Health Officials Investigate IV-Related Deaths
The Centers for Disease Control and Prevention, the U.S. Food and Drug Administration, as well as the Alabama Department of Public Health are investigating the outbreak of Serratia marcescens bacteremia in several Alabama hospitals. On March 16, the Alabama Department of Public Health was notified that an outbreak had occurred in two of these hospitals among patients receiving (total parenteral nutrition) TPN. TPN is liquid nutrition fed through an IV using a catheter. Use of contaminated products may lead to bacterial infection of the blood.
"The compounding pharmacy has recalled the products and we are investigating this matter," an FDA spokesperson says. "FDA makes every effort to cooperate with states in investigating compounding pharmacies and typically defers to state authorities for the regulation of traditional pharmacy compounding."
The Alabama Department of Public Health requested assistance from the Centers for Disease Control and Prevention. At this time, the department is aware of 19 cases in six hospitals of Serratia marcescens bacteremia related to this outbreak.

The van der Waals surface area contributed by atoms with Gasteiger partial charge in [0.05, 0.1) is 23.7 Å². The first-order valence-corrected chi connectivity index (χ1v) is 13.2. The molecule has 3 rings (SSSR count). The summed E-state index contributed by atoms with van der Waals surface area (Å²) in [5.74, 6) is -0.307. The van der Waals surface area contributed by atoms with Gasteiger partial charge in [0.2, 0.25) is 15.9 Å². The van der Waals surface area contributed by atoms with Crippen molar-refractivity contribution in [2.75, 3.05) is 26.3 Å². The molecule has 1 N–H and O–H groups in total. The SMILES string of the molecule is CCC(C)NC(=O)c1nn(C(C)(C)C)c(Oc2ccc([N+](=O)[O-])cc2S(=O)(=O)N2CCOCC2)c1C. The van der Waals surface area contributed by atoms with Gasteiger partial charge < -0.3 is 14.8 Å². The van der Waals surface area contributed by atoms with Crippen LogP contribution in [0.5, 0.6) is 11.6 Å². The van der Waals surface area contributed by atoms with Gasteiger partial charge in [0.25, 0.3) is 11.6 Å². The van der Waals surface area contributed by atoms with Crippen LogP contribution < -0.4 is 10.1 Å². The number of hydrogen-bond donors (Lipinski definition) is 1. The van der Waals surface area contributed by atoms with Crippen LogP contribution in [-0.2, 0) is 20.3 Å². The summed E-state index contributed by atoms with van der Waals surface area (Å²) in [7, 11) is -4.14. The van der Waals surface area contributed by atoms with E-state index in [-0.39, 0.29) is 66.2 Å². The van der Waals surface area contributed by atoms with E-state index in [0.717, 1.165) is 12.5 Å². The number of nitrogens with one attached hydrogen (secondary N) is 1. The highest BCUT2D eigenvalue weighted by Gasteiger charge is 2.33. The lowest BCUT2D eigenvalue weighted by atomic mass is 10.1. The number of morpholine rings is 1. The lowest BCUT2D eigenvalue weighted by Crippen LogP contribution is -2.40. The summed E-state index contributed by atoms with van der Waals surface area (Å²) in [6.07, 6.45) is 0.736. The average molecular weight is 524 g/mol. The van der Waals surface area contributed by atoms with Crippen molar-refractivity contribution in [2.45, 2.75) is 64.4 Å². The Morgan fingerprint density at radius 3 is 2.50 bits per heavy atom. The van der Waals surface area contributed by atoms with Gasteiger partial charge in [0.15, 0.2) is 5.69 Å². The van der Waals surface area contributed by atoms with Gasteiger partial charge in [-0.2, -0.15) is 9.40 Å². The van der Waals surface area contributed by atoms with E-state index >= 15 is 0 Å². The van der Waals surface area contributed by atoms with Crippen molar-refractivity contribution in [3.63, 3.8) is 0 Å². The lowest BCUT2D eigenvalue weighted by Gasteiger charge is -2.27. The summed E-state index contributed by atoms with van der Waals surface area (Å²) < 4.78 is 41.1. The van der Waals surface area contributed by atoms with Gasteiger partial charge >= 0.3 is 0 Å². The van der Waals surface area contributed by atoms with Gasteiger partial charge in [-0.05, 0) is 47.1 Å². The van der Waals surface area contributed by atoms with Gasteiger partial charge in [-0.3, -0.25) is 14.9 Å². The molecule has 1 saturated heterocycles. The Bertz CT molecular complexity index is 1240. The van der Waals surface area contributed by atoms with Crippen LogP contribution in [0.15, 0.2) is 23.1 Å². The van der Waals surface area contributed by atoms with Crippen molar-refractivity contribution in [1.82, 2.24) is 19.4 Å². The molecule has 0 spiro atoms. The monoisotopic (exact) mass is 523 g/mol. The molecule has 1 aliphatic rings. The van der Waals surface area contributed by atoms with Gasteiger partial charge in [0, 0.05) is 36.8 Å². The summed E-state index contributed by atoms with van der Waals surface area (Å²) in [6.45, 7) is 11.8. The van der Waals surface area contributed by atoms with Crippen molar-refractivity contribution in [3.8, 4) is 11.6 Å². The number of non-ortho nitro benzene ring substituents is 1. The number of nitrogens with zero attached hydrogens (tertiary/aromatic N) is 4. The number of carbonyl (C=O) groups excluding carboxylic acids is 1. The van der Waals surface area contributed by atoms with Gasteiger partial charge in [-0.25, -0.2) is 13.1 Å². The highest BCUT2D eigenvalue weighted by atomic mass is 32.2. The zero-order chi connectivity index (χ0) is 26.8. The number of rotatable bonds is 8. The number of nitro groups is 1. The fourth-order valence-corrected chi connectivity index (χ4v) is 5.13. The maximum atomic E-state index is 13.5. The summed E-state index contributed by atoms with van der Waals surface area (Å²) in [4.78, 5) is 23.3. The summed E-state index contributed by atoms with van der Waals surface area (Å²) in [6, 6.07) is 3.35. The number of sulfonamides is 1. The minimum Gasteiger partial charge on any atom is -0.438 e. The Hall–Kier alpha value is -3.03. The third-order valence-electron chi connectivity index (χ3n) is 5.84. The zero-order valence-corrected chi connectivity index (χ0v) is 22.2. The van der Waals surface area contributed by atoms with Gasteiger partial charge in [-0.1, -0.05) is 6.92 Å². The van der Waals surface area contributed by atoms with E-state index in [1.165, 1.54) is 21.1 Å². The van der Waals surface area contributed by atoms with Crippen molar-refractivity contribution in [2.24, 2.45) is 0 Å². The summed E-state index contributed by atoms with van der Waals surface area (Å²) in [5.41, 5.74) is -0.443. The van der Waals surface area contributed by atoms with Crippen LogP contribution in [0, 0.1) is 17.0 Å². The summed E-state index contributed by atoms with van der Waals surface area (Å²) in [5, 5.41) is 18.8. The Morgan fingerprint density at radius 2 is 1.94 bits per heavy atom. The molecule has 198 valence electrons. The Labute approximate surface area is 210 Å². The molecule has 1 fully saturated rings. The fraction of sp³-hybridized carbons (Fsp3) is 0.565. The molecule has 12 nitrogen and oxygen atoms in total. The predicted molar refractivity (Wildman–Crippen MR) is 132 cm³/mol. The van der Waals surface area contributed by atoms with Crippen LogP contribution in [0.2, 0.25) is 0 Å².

The Centers for Disease Control and Prevention's initial investigation identified TPN produced by a single pharmacy, Meds IV (medsiv.com), as a potential common source and has determined that these hospitals received TPN from this pharmacy. Affected hospitals are Baptist Princeton, Baptist Shelby, Baptist Prattville, Medical West, Cooper Green Mercy, and Select Specialty Hospital in Birmingham, AL. Meds IV was notified and informed its customers of the possibility of contamination.
The Alabama Department of Public Health has been informed that impacted hospitals immediately stopped using TPN received from this pharmacy and that the pharmacy discontinued all production. On March 24, Meds IV, which is located in Birmingham, AL, recalled all of its IV compounded products. FDA is aware of the voluntary recall. The pharmacy and the hospitals are cooperating with the investigation.